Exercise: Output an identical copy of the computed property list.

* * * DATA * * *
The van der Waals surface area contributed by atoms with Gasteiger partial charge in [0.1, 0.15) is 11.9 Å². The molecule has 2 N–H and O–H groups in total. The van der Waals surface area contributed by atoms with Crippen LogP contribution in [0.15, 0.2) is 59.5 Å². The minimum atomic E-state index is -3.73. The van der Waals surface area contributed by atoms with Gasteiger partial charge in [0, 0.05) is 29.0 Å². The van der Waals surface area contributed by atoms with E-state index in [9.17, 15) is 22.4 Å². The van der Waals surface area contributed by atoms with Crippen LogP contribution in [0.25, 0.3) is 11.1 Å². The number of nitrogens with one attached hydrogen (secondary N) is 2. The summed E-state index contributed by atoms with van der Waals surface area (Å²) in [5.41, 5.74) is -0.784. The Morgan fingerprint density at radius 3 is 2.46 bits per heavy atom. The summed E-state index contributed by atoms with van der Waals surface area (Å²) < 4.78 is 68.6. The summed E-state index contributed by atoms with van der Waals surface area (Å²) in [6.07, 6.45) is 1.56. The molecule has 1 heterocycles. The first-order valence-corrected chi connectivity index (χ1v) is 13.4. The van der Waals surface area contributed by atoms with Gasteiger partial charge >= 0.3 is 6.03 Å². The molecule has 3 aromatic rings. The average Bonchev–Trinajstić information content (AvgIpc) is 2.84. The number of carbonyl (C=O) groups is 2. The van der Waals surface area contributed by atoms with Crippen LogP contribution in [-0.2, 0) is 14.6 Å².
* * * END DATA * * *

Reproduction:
The van der Waals surface area contributed by atoms with Gasteiger partial charge in [0.1, 0.15) is 11.9 Å². The molecule has 2 N–H and O–H groups in total. The van der Waals surface area contributed by atoms with Crippen LogP contribution in [0.15, 0.2) is 59.5 Å². The minimum atomic E-state index is -3.73. The van der Waals surface area contributed by atoms with Gasteiger partial charge in [0, 0.05) is 29.0 Å². The van der Waals surface area contributed by atoms with E-state index in [9.17, 15) is 22.4 Å². The van der Waals surface area contributed by atoms with Crippen LogP contribution in [0.25, 0.3) is 11.1 Å². The number of nitrogens with one attached hydrogen (secondary N) is 2. The summed E-state index contributed by atoms with van der Waals surface area (Å²) in [5.41, 5.74) is -0.784. The Morgan fingerprint density at radius 3 is 2.46 bits per heavy atom. The summed E-state index contributed by atoms with van der Waals surface area (Å²) < 4.78 is 68.6. The summed E-state index contributed by atoms with van der Waals surface area (Å²) in [6.07, 6.45) is 1.56. The molecule has 1 heterocycles. The first-order valence-corrected chi connectivity index (χ1v) is 13.4. The van der Waals surface area contributed by atoms with Gasteiger partial charge >= 0.3 is 6.03 Å². The molecule has 3 aromatic rings. The average Bonchev–Trinajstić information content (AvgIpc) is 2.84. The number of carbonyl (C=O) groups is 2. The van der Waals surface area contributed by atoms with Crippen LogP contribution in [-0.2, 0) is 14.6 Å².